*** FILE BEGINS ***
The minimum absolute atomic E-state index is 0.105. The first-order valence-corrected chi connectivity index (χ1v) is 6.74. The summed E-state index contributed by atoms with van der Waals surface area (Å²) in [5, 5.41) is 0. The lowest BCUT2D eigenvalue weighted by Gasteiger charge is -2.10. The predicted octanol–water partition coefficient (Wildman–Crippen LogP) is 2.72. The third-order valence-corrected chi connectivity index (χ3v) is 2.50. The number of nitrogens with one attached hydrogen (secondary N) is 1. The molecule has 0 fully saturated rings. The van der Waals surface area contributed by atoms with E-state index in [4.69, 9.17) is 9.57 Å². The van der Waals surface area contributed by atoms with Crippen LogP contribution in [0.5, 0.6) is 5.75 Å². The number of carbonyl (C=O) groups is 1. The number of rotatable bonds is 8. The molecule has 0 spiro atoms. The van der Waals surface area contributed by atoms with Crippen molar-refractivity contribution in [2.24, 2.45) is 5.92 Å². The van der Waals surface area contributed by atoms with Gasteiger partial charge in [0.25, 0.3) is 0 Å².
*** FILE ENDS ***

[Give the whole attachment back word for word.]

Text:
The minimum absolute atomic E-state index is 0.105. The first-order valence-corrected chi connectivity index (χ1v) is 6.74. The summed E-state index contributed by atoms with van der Waals surface area (Å²) in [5, 5.41) is 0. The lowest BCUT2D eigenvalue weighted by Gasteiger charge is -2.10. The predicted octanol–water partition coefficient (Wildman–Crippen LogP) is 2.72. The third-order valence-corrected chi connectivity index (χ3v) is 2.50. The number of nitrogens with one attached hydrogen (secondary N) is 1. The molecule has 0 fully saturated rings. The van der Waals surface area contributed by atoms with E-state index in [4.69, 9.17) is 9.57 Å². The van der Waals surface area contributed by atoms with Crippen LogP contribution in [0.5, 0.6) is 5.75 Å². The number of carbonyl (C=O) groups is 1. The number of rotatable bonds is 8. The molecule has 0 spiro atoms. The van der Waals surface area contributed by atoms with Crippen molar-refractivity contribution in [2.24, 2.45) is 5.92 Å². The van der Waals surface area contributed by atoms with Gasteiger partial charge in [0.25, 0.3) is 0 Å².